• Broad Exposure: VAS tracks the S&P/ASX 300 Index (ASX: XKO), offering a comprehensive slice of the Australian market.
    • FY24 Performance: VAS reported a solid 7.4% capital growth and a 3.9% distribution return, culminating in a total return of 11.3% for the year, excluding franking credits.

Investing in ETFs like IOO and VAS lets you buy ASX shares in one portfolio. For IOO, the tech-heavy focus is a double-edged sword; rapid growth potential exists, but so does volatility in market downturns.

Meanwhile, VAS provides a stable reflection of the Australian economy, which is valuable for those seeking domestic exposure. However, it's important to note that the ASX indices are heavily weighted to resources/mining and banking.

Lazard's final thoughts: buy now or wait?

According to Lazard's market commentary, investors should brace for continued volatility and recognise long-term growth opportunities.

The emphasis is on staying invested rather than trying to buy ASX shares and time the market, a strategy that aligns with the historical performance of ETFs like IOO and VAS. This also avoids tax issues with rapidly buying and selling ASX shares.

Strategist Temple says that the market's view is "shifting to lower short-term interest rates and reduced earnings on cash" and that many investors are hesitant to buy riskier assets "at or near record-high market levels".

My view is that the best approach is to allocate capital away from cash to riskier assets while identifying those "risky" assets that are less correlated to the most expensive parts of the global equity market (e.g., tech and AI leaders) and instead invest in areas of the market that have more unrecognised upside going forward.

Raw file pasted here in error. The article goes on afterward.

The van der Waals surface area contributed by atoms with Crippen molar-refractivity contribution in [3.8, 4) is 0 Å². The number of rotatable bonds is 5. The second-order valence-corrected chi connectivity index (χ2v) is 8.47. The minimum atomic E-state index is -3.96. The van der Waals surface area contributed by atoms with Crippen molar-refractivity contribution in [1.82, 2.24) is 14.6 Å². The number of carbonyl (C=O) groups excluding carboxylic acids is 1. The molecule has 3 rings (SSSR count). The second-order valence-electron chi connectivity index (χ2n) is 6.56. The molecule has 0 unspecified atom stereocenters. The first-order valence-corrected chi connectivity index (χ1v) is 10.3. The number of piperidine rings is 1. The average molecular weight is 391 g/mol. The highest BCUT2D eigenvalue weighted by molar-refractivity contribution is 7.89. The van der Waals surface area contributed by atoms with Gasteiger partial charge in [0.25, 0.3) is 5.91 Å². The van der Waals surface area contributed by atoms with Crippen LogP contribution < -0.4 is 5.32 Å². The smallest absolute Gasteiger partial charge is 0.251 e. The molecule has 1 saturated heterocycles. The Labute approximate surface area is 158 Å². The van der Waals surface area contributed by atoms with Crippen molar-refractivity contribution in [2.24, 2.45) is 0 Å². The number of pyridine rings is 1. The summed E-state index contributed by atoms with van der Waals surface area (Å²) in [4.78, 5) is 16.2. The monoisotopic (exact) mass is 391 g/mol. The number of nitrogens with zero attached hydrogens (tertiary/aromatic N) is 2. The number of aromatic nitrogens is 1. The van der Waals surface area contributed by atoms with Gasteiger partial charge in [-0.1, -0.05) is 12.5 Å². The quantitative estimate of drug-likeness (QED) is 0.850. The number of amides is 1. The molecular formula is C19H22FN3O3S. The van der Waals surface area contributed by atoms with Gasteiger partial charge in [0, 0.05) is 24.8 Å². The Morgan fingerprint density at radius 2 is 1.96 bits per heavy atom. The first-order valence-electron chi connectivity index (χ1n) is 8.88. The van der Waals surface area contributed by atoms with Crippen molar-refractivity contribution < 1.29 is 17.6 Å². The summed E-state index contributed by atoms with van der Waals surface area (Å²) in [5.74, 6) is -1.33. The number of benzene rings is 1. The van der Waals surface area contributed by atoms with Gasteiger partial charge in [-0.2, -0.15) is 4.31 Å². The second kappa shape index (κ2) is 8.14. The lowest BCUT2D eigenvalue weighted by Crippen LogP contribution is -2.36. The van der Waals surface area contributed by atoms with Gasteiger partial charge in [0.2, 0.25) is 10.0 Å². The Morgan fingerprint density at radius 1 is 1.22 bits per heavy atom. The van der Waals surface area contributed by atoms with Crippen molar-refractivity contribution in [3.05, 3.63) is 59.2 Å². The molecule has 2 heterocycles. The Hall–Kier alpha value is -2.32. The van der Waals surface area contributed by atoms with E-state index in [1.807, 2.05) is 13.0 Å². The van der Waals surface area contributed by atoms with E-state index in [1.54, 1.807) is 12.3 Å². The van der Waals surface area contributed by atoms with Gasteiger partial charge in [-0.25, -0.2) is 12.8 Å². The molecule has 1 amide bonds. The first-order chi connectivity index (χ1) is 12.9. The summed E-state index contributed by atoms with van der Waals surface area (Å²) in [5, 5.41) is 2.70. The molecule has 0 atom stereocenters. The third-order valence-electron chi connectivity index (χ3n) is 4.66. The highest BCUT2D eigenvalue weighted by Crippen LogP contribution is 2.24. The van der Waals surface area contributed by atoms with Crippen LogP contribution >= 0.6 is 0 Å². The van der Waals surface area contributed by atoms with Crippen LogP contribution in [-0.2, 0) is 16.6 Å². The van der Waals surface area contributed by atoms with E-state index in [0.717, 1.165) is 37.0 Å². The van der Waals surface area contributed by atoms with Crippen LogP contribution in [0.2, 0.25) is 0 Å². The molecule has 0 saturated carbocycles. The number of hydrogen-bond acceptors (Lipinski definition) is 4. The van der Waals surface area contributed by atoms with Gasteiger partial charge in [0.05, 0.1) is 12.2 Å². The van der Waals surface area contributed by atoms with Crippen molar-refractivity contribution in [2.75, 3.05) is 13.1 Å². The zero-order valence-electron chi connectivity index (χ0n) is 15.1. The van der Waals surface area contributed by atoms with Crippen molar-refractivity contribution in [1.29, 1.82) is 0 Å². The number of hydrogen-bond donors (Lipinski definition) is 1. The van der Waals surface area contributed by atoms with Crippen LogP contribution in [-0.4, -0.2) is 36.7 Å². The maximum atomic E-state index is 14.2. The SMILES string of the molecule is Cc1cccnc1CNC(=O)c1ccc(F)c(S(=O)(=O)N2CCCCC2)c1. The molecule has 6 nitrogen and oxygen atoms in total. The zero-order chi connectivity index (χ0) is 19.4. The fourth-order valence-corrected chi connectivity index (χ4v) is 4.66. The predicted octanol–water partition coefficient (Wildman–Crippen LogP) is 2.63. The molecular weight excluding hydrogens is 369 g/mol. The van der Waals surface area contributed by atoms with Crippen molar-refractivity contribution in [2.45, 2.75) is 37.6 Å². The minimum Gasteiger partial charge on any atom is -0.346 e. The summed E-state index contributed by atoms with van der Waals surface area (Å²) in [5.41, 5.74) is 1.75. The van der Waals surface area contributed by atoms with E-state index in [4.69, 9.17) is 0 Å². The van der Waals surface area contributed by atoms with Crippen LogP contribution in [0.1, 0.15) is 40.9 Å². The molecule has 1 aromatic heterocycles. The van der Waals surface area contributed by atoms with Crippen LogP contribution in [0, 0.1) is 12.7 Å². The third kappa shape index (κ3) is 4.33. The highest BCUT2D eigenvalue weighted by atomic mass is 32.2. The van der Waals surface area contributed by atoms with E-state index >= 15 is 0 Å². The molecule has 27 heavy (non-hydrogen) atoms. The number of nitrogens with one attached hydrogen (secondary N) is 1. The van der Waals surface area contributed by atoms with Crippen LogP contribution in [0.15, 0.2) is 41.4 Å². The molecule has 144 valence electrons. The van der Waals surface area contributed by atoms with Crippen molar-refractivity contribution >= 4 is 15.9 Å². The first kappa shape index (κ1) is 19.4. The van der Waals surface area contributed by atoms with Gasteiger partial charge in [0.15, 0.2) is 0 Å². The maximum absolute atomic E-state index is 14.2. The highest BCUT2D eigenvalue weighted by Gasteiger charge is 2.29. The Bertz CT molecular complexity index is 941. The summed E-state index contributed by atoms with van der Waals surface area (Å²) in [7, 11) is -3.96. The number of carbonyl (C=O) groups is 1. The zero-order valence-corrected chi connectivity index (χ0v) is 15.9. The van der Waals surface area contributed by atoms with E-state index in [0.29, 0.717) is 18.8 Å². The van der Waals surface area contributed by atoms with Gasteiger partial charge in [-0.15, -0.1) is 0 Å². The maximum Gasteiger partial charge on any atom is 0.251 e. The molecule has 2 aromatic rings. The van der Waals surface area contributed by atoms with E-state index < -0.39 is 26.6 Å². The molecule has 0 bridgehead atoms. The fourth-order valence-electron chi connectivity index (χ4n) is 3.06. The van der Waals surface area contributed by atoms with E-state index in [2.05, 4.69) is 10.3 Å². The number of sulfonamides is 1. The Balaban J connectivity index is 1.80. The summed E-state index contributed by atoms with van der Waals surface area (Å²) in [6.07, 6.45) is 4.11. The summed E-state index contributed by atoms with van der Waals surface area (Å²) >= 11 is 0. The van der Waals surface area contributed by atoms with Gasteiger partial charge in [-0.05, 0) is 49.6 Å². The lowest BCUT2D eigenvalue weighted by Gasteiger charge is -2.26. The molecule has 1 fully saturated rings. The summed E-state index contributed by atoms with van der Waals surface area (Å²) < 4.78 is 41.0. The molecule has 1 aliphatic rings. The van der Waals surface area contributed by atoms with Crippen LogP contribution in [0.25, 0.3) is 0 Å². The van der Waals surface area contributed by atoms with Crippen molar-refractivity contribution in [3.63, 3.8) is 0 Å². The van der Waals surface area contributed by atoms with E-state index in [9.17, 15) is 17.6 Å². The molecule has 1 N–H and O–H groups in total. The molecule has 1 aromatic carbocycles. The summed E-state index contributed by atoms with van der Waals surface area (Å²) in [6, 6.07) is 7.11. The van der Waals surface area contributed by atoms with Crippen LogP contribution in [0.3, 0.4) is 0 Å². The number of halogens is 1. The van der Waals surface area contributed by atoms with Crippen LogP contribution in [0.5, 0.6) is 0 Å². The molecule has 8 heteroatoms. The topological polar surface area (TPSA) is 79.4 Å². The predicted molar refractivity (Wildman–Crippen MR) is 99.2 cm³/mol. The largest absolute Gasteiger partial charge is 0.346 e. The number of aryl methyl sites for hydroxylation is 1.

Buy ASX shares for the long-term

The decision to buy ASX shares now or later ultimately hinges on your risk tolerance, investment horizon, and financial goals. ETFs like IOO and VAS could offer robust pathways to growth, albeit with inherent market risks.

Regardless, considering a long-term investment approach is key if you're inclined towards long-term gains. As such, Temple says market timing is less important.

Overall, the lesson of history is that owning equities over time is among the best investment options, but it is important to be fully invested through the cycle and to not try to time the markets. In fact, one recent analysis indicated that over the 20 years from 2003 to 2022, investors who missed the 10 strongest up-days in the US equity market forfeited over half of the total return from the entire investment period.

As always, remember your own personal risk tolerances and consult professional advice when necessary.

Motley Fool contributor Zach Bristow has no position in any of the stocks mentioned. The Motley Fool Australia's parent company Motley Fool Holdings Inc. has no position in any of the stocks mentioned. The Motley Fool Australia has no position in any of the stocks mentioned. The Motley Fool has a disclosure policy. This article contains general investment advice only (under AFSL 400691). Authorised by Scott Phillips.